Wayne Hamilton was a pre-schooler when he visited his uncle’s harness racing stables at the Newcastle Showgrounds in the 1970s and though he was little more than a toddler, it made a huge impression.

It took the respected Naval officer thirty years to rekindle his interest in the sport but he has really found a niche as a breeder of quality yearlings in the last few years.

“My maternal grandfather, Albert Warby, was a freelance rider and driver around Newcastle,” Hamilton said. “He served in the Pacific during the Second World War and returned to harness racing after. He drove at the first Newcastle Showgrounds meeting under lights in 1949.

“His sons, my uncles Kevin and Ian Warby, both trained from the showgrounds and they used to take me to the stables quite a bit. “But after I started school they moved away chasing work, and I did not have any involvement in the sport for a long time.”

Hamilton joined the Navy and worked as an officer on frigates and destroyers for almost two decades.

He spent time in active war zones in East Temor (2000-2001), Afghanistan (2004) and two tours of Iraq (2004 and 2007).

“It wasn’t until the early 2000s that I got involved in harness racing. I started helping my uncle Kevin at his Denman stables when I wasn’t on active duty,” he said. “The naval lifestyle can be pretty intense and I found the horses to be a great escape – a good way to decompress.”

“In 2003, I started driving in trials to get my reinsman’s licence and did the TAFE course while I was on active duty.”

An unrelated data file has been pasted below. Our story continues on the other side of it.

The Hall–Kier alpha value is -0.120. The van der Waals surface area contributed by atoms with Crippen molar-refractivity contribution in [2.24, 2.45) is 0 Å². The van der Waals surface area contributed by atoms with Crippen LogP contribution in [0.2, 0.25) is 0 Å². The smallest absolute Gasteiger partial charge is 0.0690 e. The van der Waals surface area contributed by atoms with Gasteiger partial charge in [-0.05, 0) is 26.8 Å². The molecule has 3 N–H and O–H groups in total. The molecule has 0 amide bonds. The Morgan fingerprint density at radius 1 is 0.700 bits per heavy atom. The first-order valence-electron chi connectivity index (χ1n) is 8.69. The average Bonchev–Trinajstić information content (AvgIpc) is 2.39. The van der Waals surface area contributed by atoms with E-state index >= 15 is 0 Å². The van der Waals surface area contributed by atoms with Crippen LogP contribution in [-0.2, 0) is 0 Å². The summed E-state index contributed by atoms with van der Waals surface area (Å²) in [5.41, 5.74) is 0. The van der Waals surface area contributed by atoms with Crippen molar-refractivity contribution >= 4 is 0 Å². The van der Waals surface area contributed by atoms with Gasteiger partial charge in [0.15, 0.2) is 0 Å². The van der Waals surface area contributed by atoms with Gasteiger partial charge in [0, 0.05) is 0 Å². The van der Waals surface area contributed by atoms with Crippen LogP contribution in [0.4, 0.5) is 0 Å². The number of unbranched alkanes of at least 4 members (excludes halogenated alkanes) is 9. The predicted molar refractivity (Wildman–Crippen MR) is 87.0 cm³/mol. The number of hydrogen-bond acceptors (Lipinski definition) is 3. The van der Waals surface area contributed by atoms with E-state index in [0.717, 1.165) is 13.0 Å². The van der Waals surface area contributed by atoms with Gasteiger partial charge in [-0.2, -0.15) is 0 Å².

Hamilton was on an exchange program with the NZ Navy in 2004 when his ship was sent to support troops in the Iraq War. By sheer luck, he was able to catch the Interdominion final in Perth, won by Jofess, before deployment and it really sparked his passion for the sport.

“The Perth Interdominion was the last weekend of freedom before I deployed to Iraq,” he said. I had just completed three months of intensive training and assessment.”

“Literally, we sailed into Fremantle that Friday morning after passing our final assessment and I headed for Gloucester Park to take in the final. Come the Monday, we were off to the Gulf.”

He left the Navy in 2009, got married and bought a 100-acre property in Ellalong, near Cessnock, and started to build his standardbred portfolio with his wife Eliza.

“It is a family operation. I couldn’t do it without Eliza. She keeps the operation going and the kids love spending time with the horses, giving them carrots,” he said.

The Hamiltons will offer a colt and filly at the APG Sydney Yearling Sale on February 25.

Lot 369 is a colt by American Ideal from Our Poppi Girl and is a half brother to Hamilton’s good race mare Frankincense, who won eight races and made the finals of the Victoria Oaks, the Queen Of The Pacific and the 4YO mare Vicbred.

“Our Poppi Girl is a big sturdy mare. She is boss of the paddock and this comes through in her foals,” Hamilton said “The colt is a flashy type. He is a good, strong mover. His grandam, Shes Cool, left 10 winners and her daughters continue to produce a swag of top class horses.”

The filly (Lot 314) is by Art Major from Comin In Hot. Her grandam, Chip And Gale, won $563,000 and is out of broodmare gem Bar Ron, who produced eight winners – including Bar Ron Boy ($1.51.8, $336K) and Laterron (1.52.9, $217K).

“The filly is a cracking type and just glides across the ground. She is from the family of Beautide and Ignatius but they also produce outstanding fillies” he said.

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